CM Archive
CM Archive Book Review line

Barcus, W.D.

Ottawa, Oberon Press, c1986. 207pp, paper, ISBN 0-88750-649-6 (cloth) $23.95, 0-88750-651-8 (paper) $12.95.

Grades 12 and up
Reviewed by Clare A. Darby

Volume 15 Number 3
1987 May

W.D. Barcus's Squatter's Island is set amid the stark harbours, breakwaters, seas, and the isolated, wooded islands and hills of outport Nova Scotia and Newfoundland. In this neo-Faulkneresque setting, an introspective young boy, Andrew MacDonald, grows up and attempts to deal with a mother who deserted him, an aging father, the death of a friend, the acquiring of a wife, and an island that holds an unnatural power over him.

Although the protagonist is a young boy, turned teenager, turned husband, there is little here that would interest most high school students. The narrative was not designed to be suspenseful and it is not. The characters were not intended to be either universal or empathetic and they are not. The theme of loss through growth is not unique. And the setting, which comes closest to being an empathetic character, is too much with us.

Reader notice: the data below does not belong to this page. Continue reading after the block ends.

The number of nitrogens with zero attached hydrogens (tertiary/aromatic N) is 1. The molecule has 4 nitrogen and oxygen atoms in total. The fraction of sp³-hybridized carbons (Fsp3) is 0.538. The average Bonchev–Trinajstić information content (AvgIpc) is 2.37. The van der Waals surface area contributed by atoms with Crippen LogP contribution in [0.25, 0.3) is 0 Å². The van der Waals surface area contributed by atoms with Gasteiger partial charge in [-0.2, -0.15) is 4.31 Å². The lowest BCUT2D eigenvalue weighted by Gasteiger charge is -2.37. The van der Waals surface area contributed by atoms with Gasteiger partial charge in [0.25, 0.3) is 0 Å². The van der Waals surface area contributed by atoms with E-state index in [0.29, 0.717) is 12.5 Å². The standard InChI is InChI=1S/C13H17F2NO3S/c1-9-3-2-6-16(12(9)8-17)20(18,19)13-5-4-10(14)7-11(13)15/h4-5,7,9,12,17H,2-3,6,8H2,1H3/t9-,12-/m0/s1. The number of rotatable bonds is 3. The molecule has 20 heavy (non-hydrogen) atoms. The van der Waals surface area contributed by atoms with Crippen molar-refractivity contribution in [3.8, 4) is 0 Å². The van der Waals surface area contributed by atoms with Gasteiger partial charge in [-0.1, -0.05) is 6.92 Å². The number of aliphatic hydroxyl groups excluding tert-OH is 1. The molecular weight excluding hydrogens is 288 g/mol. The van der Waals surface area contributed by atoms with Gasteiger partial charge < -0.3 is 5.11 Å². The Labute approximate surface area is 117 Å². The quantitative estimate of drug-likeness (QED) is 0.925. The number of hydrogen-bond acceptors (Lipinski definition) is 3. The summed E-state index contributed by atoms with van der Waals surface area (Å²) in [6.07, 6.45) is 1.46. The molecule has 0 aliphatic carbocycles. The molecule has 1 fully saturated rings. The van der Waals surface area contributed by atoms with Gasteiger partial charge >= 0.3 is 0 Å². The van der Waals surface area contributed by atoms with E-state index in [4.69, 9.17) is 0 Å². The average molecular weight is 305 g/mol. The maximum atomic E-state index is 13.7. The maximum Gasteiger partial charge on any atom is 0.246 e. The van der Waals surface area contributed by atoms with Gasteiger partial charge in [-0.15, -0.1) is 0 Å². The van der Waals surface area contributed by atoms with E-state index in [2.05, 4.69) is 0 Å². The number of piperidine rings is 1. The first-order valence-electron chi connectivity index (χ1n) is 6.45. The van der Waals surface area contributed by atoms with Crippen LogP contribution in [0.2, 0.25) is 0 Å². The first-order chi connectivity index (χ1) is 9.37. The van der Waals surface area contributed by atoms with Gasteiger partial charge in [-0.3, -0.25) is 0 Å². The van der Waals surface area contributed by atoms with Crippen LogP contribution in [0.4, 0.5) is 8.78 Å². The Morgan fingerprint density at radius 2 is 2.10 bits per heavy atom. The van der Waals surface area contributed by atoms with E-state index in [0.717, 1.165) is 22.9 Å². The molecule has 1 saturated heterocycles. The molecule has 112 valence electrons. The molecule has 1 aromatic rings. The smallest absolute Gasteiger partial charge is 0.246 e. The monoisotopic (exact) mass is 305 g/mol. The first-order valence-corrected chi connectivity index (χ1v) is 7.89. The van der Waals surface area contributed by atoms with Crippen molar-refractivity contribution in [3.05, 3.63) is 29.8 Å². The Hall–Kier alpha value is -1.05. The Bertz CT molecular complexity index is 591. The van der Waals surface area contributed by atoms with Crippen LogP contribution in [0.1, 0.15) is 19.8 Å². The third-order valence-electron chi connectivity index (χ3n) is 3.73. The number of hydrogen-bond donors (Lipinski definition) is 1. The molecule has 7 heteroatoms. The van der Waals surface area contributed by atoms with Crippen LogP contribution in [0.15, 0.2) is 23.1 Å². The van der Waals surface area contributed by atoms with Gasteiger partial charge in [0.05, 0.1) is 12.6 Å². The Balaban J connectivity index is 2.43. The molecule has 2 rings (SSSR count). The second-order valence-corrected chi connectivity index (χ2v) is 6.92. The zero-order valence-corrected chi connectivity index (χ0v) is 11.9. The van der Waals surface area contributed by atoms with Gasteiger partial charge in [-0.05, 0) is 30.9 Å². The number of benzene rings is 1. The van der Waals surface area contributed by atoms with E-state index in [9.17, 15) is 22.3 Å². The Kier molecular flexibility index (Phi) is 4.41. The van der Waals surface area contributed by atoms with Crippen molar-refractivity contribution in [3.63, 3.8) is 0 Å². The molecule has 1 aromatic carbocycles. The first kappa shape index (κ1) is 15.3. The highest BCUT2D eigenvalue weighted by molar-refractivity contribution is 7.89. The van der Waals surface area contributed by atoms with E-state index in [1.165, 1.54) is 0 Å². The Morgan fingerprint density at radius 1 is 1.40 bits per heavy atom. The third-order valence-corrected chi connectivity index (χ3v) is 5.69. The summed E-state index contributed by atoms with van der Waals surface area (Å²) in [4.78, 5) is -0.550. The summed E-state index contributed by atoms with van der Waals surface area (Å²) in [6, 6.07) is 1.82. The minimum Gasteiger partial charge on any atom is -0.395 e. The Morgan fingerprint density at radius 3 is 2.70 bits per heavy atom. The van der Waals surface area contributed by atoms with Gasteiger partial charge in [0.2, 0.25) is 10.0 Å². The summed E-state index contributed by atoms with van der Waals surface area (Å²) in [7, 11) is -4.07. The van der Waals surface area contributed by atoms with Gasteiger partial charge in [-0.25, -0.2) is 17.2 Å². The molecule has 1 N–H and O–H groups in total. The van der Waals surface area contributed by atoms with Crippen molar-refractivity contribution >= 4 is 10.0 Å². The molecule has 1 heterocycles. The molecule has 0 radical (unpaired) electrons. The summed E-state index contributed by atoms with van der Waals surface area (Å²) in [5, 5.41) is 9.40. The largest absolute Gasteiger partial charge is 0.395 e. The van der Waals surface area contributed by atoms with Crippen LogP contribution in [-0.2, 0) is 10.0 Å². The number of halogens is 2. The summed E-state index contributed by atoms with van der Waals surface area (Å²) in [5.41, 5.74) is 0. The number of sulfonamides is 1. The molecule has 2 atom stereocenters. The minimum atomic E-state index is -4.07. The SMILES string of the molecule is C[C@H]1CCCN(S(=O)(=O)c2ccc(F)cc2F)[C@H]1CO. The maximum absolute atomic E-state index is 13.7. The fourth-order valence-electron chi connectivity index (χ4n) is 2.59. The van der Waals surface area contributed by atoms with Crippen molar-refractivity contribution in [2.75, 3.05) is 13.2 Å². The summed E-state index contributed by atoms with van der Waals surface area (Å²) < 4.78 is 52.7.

Adults, on the other hand, might enjoy the slice of outport life and the quaint dialect of the inhabitants. Some might even be interested in the way in which Barcus weaves the memories of the past into the events of the present. Certainly, the style is the only truly redeeming feature of this novel.

Clare A. Darby, Three Oaks S.H.S., Summerside, P.E.I.
line indexes


1971-1979 | 1980-1985 | 1986-1990 | 1991-1995


The materials in this archive are copyright © The Manitoba Library Association. Reproduction for personal use is permitted only if this copyright notice is maintained. Any other reproduction is prohibited without permission Copyright information for reviewers

Young Canada Works